Articles Tagged with Fort Lauderdale domestic violence felony

When it comes to Fort Lauderdale domestic violence offenses, there is not a single charge that encompasses all. Domestic violence incidents are not a monolith. Neither are the potential criminal charges they carry. As a longtime Broward domestic violence defense lawyer, I can explain in a bit more detail the different types of Florida domestic violence charges, and when they cross the line from misdemeanor into felony territory. Fort Lauderdale domestic violence lawyer

Difference Between a Misdemeanor and a Felony

Felonies and misdemeanors are two classifications of crimes that differ in severity, procedure, and punishment.

In general, misdemeanors are less serious (but that doesn’t mean they aren’t serious or worth the investment of a vigorous defense). It carries a maximum incarceration of one year, to be served at a city or county jail. You may have heard that you are entitled to a defense lawyer if you cannot afford one, but that is not true in Florida unless you are facing the possibility of incarceration. But jail time isn’t the only penalty that matters – particularly when we’re talking about a domestic violence conviction. You could lose your right to own a firearm, be excluded from certain employment and housing opportunities, and have the permanent stain of a violent crime on your record.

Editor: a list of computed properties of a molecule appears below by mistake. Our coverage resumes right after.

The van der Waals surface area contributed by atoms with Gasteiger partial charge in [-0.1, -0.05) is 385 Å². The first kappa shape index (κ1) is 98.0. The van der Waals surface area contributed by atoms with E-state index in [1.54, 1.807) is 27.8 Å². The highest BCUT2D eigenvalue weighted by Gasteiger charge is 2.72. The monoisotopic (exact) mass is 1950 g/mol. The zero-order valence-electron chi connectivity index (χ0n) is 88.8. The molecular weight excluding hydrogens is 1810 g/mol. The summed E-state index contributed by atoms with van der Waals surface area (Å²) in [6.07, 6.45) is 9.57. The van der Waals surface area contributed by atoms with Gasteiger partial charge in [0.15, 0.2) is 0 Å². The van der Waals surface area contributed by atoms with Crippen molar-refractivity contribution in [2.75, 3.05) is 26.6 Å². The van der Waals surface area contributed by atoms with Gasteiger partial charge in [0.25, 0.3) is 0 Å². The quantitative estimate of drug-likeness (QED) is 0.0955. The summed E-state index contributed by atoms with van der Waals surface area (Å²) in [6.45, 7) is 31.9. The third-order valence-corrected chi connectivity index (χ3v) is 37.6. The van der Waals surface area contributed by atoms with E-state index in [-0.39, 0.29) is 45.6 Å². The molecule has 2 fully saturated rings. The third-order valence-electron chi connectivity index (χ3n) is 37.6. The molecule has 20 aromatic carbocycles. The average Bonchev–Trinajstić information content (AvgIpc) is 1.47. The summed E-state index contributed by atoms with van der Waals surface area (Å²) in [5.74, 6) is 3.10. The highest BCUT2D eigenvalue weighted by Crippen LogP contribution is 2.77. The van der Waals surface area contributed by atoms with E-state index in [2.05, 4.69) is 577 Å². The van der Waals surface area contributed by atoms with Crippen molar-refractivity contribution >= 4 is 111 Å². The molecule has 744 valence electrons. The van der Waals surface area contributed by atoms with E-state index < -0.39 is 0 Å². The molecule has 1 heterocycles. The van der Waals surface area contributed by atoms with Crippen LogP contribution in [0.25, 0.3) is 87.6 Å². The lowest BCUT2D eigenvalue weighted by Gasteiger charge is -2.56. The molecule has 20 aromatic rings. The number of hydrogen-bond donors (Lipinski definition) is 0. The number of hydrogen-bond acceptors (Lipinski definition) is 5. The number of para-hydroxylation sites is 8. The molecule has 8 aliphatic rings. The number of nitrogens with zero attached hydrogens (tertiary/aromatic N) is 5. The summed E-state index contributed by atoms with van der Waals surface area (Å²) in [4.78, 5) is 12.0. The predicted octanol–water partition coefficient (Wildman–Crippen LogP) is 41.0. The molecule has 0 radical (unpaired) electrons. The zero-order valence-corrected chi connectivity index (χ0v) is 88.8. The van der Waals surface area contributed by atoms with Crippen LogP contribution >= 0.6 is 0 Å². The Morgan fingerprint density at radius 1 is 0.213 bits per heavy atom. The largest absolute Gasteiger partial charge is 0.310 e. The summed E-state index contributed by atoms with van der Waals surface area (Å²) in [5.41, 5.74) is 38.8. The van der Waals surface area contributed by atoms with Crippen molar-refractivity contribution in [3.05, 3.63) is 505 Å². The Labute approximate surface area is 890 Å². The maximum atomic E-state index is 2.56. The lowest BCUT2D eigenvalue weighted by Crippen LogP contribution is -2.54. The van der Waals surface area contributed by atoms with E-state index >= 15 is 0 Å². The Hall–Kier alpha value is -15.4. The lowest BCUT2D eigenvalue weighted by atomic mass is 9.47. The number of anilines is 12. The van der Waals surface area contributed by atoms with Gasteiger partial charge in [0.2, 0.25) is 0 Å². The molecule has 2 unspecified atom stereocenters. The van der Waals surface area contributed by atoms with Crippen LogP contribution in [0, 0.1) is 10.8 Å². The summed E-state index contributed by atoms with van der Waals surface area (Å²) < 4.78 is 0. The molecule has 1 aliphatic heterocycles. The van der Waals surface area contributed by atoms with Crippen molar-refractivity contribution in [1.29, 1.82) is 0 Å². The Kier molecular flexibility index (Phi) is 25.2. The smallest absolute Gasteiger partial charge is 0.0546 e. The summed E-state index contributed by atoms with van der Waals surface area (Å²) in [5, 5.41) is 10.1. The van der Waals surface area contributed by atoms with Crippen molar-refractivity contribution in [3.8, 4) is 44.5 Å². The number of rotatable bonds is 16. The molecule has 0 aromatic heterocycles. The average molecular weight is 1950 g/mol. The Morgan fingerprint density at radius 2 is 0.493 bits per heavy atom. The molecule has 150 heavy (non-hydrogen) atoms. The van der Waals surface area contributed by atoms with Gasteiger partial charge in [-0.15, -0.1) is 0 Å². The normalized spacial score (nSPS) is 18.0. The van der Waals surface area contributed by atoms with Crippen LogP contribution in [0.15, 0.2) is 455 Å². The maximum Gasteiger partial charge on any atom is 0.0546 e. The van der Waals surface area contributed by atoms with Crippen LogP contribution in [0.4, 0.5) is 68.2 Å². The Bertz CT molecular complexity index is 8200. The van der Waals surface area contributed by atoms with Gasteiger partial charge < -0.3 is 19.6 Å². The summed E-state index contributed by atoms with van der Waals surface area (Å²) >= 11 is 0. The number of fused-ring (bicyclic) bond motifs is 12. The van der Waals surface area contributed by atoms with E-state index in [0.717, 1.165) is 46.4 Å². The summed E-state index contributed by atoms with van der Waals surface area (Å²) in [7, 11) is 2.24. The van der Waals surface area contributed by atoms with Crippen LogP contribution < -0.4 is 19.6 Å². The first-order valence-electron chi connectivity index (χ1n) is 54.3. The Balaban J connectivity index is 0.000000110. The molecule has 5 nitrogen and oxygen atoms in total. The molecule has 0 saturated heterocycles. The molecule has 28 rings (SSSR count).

Felony offenses are considered more serious. They involve the potential for more than one year of incarceration, to be served at a state prison. That doesn’t mean you absolutely will be sentenced to a year or more, but the possibility is there, particularly with crimes of violence. Additionally, felony convictions may permanently bar you from ever owning a gun, voting, job and housing opportunities, some federal assistance programs, and more.

If the offense, misdemeanor or felony, involved an element of sexual violence, those convicted may have post-incarceration and post-probation/parole requirements, such as registering their residence with the government – information that will be available to the public.

Understanding Domestic Violence Laws

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